Produced by Jamie T and Ben Coupland
Label – Virgin
When Jamie Treays (A.K.A Jamie T) first announced his intention on BBC ’s hub sessions some years back, the impression of an impoverished street urchin/busker with a drunken chavs patois and a seriously unkempt look, left one sympathetically believing that music was his salvation, and there seemed some justification in offering his material the benefit of the doubt. Since then he’s enjoyed some success, which has obviously led to greater exposure via all forms of media. The true picture begins to formulate that not only is Treays vocal a silly exaggeration, but his background of a middle class secure upbringing in the affluent South West London neighbourhood of Wimbledon, and his education at the expensive Reed’s Private school, belies his intended artistic profile. He has hosted Zane Lowe’s Radio 1 show and amongst his song choices of current Indie hot shots, he raided the archives to bring us some of his inspirational artists from the past, which included Carly Simon, Joe Jackson and Tina Turner! Hardly the skankophile MC’s and Punky reggae acts one would have expected from someone who considers himself a street poet? Indeed, on closer inspection, Treays ‘poetry’ insincerely targets the text speak blank generation, the binge drinking, smack headed no marks who associate with the subject matter of his songs. The attitude, the DIY aesthetic, the rough and ready acoustic riffs and cheap drum machine fills seem so deliberately prepared, so carefully envisioned to attract the Mike Skinner/Plan B/Lady Sovereign audience Jamie T is aiming for.
All the singles are here, including the amateurish “If You’ve Got The Money”, the slightly more fulfilling “Salvador”, and the dreadful “Calm Down Dearest”. Any plus points that are created by the music are downtrodden by Treays excruciating delivery; a mix of The Streets malformed estuary English and a sound much like Alex Turner’s retard kid brother. His rhymes aren’t particularly enlightening either. “Girls singing on the bus, fellas kicking up a fuss, crying out sighs, but they’re still looking dangerous” he sings on “So Lonely Was The Ballad” and on the story of binge drinking “Sheila”, “Sheila Goes out with her mate Stella, it gets poured all over her fella, cos’ she says, man he ain’t no better”. Personally I’ve got nothing against toffs in shell suits, as long as their output is moderately interesting, but “Panic Prevention” is mindless piffle dressed up as crucial street sounds, and for that reason fails to convince anyone with a serious interest in true urban music.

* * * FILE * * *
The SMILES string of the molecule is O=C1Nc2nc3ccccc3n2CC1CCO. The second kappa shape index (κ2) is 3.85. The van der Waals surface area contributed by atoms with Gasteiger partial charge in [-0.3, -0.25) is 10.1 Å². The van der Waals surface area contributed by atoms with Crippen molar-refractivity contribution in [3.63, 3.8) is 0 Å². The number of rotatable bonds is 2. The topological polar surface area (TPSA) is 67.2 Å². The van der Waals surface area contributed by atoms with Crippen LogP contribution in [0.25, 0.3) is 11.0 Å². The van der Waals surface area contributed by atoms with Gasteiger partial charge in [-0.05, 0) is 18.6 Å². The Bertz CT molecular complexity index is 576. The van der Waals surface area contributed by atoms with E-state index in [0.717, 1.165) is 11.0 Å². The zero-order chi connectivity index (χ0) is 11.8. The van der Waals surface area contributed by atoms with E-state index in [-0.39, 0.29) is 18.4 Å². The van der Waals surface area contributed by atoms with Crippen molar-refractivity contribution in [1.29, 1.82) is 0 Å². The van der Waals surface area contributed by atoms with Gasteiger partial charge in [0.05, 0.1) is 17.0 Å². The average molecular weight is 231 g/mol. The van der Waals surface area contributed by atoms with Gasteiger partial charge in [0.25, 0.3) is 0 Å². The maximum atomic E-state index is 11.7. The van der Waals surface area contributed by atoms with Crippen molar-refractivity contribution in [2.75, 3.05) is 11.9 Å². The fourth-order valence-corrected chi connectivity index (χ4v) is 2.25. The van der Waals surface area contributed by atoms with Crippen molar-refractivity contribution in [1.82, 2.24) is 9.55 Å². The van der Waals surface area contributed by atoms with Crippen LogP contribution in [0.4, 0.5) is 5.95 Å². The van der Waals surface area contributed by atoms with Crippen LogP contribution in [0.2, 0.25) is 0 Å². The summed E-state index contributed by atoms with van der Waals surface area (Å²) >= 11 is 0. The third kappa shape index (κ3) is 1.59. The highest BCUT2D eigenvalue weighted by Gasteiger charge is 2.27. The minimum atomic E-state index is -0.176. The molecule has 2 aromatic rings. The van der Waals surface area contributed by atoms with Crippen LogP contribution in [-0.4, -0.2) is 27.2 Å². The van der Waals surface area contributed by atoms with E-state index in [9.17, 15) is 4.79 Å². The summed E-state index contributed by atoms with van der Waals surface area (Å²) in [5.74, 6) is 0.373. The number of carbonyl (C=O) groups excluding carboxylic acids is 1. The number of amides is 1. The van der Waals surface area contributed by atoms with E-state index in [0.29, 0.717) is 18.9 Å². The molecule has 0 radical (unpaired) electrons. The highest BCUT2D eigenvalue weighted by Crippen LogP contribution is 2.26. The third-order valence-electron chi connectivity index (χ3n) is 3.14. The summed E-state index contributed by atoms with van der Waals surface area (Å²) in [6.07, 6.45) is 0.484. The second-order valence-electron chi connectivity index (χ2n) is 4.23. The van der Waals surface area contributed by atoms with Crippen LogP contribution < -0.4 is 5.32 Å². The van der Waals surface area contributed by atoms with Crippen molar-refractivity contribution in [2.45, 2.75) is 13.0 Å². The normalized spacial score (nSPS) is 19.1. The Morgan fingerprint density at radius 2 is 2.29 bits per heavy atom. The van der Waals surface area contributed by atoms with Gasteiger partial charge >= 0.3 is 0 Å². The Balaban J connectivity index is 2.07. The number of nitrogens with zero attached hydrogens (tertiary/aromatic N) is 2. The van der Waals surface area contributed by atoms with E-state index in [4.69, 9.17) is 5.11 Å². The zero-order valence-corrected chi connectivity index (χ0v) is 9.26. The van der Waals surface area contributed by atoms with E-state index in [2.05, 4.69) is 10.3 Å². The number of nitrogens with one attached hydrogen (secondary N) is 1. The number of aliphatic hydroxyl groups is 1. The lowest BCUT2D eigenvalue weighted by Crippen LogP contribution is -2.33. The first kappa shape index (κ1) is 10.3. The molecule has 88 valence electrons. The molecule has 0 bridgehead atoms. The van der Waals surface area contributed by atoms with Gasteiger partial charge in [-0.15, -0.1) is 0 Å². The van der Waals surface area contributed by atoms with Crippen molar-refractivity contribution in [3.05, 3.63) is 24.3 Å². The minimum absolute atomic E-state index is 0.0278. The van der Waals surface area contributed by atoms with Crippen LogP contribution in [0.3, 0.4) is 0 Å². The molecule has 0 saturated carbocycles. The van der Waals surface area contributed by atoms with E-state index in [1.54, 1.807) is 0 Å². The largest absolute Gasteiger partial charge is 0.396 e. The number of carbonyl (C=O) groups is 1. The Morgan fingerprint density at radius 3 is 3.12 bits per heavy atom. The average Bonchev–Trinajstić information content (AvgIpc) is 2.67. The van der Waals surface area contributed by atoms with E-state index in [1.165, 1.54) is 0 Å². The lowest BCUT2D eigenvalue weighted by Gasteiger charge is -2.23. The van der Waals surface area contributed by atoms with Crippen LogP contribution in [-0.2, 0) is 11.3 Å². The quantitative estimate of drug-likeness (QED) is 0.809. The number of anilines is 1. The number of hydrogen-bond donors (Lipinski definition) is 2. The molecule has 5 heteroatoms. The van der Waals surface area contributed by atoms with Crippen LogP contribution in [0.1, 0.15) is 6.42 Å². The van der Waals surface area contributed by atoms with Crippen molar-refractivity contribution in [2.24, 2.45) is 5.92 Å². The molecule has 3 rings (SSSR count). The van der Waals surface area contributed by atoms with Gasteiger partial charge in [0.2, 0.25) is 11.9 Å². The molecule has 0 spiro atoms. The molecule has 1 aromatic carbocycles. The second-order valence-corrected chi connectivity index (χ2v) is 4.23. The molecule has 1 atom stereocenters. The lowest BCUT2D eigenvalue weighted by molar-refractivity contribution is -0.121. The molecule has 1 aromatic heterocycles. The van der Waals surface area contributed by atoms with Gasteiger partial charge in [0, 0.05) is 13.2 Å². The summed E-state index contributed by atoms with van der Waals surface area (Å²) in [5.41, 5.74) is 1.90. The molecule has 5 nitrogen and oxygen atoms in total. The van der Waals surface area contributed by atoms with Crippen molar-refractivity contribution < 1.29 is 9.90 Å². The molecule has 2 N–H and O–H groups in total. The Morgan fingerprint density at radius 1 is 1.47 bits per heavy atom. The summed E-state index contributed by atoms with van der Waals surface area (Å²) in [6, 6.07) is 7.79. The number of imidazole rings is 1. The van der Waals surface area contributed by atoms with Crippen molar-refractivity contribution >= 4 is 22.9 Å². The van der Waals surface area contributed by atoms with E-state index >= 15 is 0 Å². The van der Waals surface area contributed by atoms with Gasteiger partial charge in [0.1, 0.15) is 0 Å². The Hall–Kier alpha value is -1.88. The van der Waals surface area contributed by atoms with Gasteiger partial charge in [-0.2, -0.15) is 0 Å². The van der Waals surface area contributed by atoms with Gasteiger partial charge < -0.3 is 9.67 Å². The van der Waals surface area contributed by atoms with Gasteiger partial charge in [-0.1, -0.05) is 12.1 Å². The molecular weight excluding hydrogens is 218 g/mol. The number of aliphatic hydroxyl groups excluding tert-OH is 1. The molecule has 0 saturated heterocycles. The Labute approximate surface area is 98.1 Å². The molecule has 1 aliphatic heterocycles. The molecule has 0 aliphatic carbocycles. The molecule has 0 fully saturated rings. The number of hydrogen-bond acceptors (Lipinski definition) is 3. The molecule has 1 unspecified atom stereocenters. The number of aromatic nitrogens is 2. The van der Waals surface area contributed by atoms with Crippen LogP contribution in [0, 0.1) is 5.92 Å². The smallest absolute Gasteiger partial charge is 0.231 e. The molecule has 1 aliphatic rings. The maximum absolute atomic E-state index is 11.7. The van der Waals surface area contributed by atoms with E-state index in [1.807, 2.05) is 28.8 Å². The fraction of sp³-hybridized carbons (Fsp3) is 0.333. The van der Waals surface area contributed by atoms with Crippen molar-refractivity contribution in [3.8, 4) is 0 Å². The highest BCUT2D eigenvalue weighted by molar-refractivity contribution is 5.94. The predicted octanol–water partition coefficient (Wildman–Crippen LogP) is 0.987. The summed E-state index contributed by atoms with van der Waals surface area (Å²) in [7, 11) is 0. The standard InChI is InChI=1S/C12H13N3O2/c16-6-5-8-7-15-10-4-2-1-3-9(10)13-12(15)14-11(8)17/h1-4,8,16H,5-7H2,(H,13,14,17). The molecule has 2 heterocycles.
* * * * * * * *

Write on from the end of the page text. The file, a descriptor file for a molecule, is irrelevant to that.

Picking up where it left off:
“Panic Prevention” is an ungainly mass of spurious rich boy pretence, ranging from ham fisted rap boy meandering to stumbling provincial hokum, topped by a pathetic stream of pubescent drivel. Add to that Jamie T’s dire vocals and you’ve got a Full House in Clubs and Spades. Smash his CD with the Clubs and bury it with the Spades.
1.”Brand New Bass Guitar” – 2:08
2.”Salvador” (Jamie T/Ben ‘Bones’ Coupland) – 3:32
3.”Calm Down Dearest” – 4:41
4.”So Lonely Was the Ballad” – 3.50
5.”Back in the Game” – 2:29
6.”Operation” (Jamie T/Ben ‘Bones’ Coupland) – 5:48
7.”Sheila” (Jamie T/John Betjeman/Jim Parker) – 4:19
8.”Pacemaker” – 3:26
9.”Dry Off Your Cheeks” – 5:03
10.”Ike & Tina” – 3:39
11.”If You Got The Money” (Jamie T/Ian Lewis) – 4:04
12.”Alicia Quays” – 6:29